Dating Abuse Affects One in Five Teens
Studies show that one in five teenagers in a serious dating relationship reports being physically abused by their partner. This issue is so serious that several states have passed laws specifically addressing teen dating abuse.
Hazelden Publishing, the leading publisher of evidence-based violence prevention programs for students in first grade through 12th grade, understands the significance of preventing dating violence and has published Safe Dates, the only evidence-based program that addresses this important issue. Safe Dates helps teens recognize the difference between caring, supportive relationships and controlling, manipulative, or abusive dating relationships.
“There are schools all over the United States that are implementing Safe Dates,” said Sue Thomas, expert on prevention and anti-bullying products, Hazelden Publishing. “When implemented with fidelity, research shows that schools and community organizations can see a significant reduction in physical and sexual dating violence.”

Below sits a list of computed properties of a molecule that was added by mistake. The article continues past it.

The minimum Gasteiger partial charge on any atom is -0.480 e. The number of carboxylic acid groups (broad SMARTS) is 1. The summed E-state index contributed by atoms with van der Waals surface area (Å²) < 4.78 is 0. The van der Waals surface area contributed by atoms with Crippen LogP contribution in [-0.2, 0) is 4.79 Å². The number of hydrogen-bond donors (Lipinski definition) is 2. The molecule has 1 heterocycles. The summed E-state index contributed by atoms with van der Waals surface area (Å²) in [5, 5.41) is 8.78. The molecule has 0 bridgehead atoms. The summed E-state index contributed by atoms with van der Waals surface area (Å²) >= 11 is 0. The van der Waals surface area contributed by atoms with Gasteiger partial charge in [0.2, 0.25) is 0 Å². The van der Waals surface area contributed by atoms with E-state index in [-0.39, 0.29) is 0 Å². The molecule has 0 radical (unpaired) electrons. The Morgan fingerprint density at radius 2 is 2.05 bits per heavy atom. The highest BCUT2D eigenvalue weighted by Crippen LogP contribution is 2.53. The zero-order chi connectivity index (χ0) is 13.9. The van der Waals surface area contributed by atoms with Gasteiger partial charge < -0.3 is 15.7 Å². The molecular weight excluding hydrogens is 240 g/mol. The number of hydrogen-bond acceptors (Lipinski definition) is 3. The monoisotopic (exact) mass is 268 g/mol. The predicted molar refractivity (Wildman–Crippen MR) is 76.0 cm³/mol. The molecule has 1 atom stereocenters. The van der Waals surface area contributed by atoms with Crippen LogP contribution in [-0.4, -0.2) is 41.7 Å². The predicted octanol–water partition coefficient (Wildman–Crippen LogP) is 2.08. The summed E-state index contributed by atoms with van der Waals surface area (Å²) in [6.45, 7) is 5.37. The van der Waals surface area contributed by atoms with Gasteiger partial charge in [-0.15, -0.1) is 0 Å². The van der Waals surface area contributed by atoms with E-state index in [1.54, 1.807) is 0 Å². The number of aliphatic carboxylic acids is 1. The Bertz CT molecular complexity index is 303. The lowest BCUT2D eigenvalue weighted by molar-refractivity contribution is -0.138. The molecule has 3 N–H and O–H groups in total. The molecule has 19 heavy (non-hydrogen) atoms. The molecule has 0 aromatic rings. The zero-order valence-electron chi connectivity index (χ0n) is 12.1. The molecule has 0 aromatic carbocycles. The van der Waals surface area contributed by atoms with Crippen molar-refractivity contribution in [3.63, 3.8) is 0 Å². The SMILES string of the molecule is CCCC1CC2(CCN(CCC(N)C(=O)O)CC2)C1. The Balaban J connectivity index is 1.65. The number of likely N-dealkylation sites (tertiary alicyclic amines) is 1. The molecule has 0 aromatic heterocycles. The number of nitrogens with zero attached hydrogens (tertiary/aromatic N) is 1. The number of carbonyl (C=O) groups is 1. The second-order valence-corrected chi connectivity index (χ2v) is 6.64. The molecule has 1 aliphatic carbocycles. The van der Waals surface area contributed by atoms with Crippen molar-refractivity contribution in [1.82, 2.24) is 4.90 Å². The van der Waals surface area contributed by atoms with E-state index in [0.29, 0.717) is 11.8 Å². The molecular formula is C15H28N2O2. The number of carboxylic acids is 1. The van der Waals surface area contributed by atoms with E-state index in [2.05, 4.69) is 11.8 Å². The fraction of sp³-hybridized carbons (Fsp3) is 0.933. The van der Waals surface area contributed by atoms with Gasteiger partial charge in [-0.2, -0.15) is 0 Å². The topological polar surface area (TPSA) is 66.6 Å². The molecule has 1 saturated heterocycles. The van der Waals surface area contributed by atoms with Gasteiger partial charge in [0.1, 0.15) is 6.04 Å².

According to the Centers for Disease Control (CDC), teens involved in an abusive dating relationship are more likely to do poorly in school and often engage in unhealthy behaviors, including drug and alcohol use.
Dr. Rodney Hammond, director of the CDC’s division of violence prevention, stated, “Reducing dating abuse requires effective prevention tools that are scientifically based. Recognizing the lack of such tools, CDC funded the development of the Safe Dates program. We hope that the lessons learned from the program can be used by other communities in their efforts to prevent violence.”
An ideal component to any middle or high school curriculum or community-based program, Safe Dates targets attitudes and behaviors associated with dating abuse and violence and works to change those attitudes and behaviors. Safe Dates was selected for the National Registry of Evidence-based Programs and Practices (NREPP), and received high ratings on all criteria.